EU says Israelis overreacting to anti-settlement measures

Foreign Ministry rejects claims it mishandled new directive targeting West Bank institutions; Livni: Our policies are ‘colonialist’

Stuart Winer is a breaking news editor at The Times of Israel.

Illustrative photo of an Israeli settlement (CC BY-Trocaire, Flickr)
Illustrative photo of an Israeli settlement (CC BY-Trocaire, Flickr)

A senior European Union representative in Israel on Wednesday sought to downplay the significance of new measures that target Israeli institutions in the West Bank.

“If people knew what it was really about, they would be much less upset,” Sandra De Waele, EU first counsellor, told The Times of Israel, stressing that the regulations did not apply to trade agreements or the marketing of products from the West Bank

De Waele clarified that the directive offers guidelines that apply to grants, awards, and prizes funded by the European Union itself, and not to funding from individual member states. In addition, she pointed out, the guidelines merely reiterate what has been EU policy for years.

“It’s about putting the rules of the game in writing,” she said, and noted that the document was drawn up by EU clerks and not voted on at the ministerial level.

In a four-page document, the EU details the full conditions under which further cooperation with Israeli entities can continue. The document is due to be released Friday and was drafted by the European Commission.

The EU makes clear in the document that it “does not recognize Israel’s sovereignty over any of the territories… and does not consider them to be part of Israel’s territory, irrespective of their legal status under domestic Israeli law.”

The guidelines also state that “only Israeli entities having their place of establishment within Israel’s pre-1967 borders will be considered eligible.”

De Waele confirmed that Israeli officials were aware of the document before its existence was revealed publicly on Tuesday, but would not comment on exactly when the Foreign Ministry was first informed of it. She also said she doubted that the matter had come up in a conversation between Prime Minister Benjamin Netanyahu and EU Foreign Policy Chief Catherine Ashton when the two met last month, as she said it was too minor an issue.

“I would be surprised if it was discussed at that level,” she said.

On Tuesday, Netanyahu lambasted the EU, saying, “We will not accept any foreign dictates about our borders. This matter will only be determined through direct negotiation between the [two] sides” of the Israeli-Palestinian conflict.

Meanwhile, the Foreign Ministry rejected reports that it had first been informed last December of the forthcoming European Union directive but failed to do anything about the new regulations. According to reports in the Hebrew press, despite the fact that the Israeli Embassy to the EU in Brussels learned of the proposed regulations several months ago, the details were only received in Jerusalem on Sunday and brought before the government on Monday.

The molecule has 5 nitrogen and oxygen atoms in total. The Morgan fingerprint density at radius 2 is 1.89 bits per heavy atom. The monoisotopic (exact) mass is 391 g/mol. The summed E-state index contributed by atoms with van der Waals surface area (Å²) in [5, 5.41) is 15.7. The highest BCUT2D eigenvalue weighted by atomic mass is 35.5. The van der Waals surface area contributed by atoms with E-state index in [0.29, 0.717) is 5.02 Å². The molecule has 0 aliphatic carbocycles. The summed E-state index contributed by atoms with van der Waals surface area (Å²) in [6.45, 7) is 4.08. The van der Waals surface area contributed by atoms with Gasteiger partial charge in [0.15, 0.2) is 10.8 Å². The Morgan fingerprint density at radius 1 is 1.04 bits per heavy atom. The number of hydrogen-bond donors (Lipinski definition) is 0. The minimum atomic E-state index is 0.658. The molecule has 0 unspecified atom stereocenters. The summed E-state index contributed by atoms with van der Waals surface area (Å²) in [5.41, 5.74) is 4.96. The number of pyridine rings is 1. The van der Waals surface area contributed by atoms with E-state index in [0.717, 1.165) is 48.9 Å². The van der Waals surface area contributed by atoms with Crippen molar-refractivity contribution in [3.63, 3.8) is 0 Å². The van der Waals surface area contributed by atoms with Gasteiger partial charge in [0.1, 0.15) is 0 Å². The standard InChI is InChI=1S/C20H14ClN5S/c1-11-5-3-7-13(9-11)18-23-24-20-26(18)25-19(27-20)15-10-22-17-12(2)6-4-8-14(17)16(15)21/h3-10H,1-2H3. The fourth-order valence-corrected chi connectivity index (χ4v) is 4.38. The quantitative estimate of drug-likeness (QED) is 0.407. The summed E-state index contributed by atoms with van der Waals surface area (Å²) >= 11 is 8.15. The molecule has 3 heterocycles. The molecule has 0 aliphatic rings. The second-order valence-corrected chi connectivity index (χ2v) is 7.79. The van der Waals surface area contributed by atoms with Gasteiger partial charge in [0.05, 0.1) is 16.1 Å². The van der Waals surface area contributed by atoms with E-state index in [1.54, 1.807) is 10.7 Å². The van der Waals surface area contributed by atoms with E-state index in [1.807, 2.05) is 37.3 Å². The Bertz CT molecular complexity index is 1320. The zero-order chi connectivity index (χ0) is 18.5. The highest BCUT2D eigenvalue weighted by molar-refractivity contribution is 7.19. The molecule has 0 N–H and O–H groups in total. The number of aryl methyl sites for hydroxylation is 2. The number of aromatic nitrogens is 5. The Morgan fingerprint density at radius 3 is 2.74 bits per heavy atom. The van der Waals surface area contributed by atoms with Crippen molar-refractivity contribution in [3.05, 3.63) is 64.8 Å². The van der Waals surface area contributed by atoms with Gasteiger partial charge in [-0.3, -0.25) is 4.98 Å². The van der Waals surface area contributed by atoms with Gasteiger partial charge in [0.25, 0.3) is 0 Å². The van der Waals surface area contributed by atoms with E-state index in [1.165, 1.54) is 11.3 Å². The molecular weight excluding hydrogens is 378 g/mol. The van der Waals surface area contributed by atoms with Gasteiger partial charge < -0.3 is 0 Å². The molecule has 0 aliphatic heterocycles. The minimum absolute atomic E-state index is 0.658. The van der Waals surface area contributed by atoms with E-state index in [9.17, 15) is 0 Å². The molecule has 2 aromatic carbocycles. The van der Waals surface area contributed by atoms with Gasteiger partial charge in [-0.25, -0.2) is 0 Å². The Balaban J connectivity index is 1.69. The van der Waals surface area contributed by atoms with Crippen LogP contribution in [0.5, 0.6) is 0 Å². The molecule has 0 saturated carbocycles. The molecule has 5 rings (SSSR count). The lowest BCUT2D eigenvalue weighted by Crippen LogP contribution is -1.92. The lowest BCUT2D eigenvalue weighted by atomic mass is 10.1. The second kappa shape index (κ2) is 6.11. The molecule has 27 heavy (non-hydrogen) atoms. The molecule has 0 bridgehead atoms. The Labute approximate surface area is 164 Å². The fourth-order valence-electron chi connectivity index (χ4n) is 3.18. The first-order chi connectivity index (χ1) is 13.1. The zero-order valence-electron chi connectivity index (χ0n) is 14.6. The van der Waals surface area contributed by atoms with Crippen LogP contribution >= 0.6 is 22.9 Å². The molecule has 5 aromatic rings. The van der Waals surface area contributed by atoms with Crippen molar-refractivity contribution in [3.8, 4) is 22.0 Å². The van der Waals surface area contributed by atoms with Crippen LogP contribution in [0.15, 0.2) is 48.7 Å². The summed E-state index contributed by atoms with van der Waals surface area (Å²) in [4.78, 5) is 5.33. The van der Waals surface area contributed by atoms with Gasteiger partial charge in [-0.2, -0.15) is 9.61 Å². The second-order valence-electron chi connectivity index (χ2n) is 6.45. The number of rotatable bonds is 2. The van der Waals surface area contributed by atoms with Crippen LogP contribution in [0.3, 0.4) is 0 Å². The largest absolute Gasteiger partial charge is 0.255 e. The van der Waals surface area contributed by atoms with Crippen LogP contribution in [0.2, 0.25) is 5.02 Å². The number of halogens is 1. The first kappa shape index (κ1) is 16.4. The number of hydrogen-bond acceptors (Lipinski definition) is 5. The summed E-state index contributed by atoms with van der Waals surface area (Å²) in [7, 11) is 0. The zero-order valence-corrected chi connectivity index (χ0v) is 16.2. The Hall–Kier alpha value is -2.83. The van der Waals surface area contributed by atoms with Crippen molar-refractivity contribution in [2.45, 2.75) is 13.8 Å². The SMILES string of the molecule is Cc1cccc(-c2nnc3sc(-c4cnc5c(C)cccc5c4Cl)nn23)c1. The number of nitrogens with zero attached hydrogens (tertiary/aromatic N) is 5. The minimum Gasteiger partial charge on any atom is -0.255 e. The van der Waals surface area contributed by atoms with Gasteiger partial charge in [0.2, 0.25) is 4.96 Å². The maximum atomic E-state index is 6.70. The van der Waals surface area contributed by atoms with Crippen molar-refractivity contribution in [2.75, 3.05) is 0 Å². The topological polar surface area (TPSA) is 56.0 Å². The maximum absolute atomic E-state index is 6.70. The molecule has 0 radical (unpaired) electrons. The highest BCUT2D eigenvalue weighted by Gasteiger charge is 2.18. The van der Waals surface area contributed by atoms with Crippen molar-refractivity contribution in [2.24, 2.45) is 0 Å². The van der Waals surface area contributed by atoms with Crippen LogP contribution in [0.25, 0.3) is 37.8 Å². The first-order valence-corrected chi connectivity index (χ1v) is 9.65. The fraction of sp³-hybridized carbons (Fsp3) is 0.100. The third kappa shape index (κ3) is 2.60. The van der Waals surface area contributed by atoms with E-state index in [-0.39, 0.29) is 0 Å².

A Foreign Ministry spokesman told The Times of Israel that its Brussels office had only been given word of the initiative last week and called accusations that it had mishandled the directive “ridiculous.”

Deputy Foreign Ministry Ze’ev Elkin acknowledged Wednesday that the new directive had caught his ministry by surprise. “The real question we have to ask ourselves is how we didn’t get wind [of the measures] in the preparation stage; after all, it takes more than a day to put such a document together,” he told Army Radio.

Elkin noted that as the most senior figure in the Foreign Ministry, he was the proper target for any criticism regarding the matter, rather than Israel’s ambassador to the EU.

The Foreign Ministry has been operating without an appointed minister since last December when then foreign minister Avigdor Liberman (Yisrael Beytenu) resigned his position in the wake of an indictment on breach of trust charges. Netanyahu agreed to reserve the position for Liberman to take up again should he be acquitted.

The European Union’s decision to stop all financial interaction with Israeli enterprises in the West Bank is an attempt to put pressure on Israel that the government can’t afford to ignore, Justice Minister Tzipi Livini (Hatnua) warned Wednesday.

“It’s a wake -up call,” Livni told Army Radio. “We can easily get to a point where we are isolated by Europe.”

Livni, who is charged with overseeing negotiations with the Palestinians, said the new directives from the EU show that things are not as well with Europe as many seem to believe.

“It’s a bad decision for Israel, and we need to learn the lessons,” she said. “The best way to preserve the interests of Israel is to engage in negotiations” with the Palestinians.

Livni asserted that the EU decision was brought on by frustration over Israel’s apparently contradictory policies regarding negotiations and settlement construction.

“It’s very difficult for Israel to explain that we want two states for two peoples and at the same time to continue building settlements,” she said. Livini noted that no country in the world, including the United States, supported Israeli settlements over the 1967 lines, and that according to the Europeans, continued settlement represents “a colonialist point of view.”

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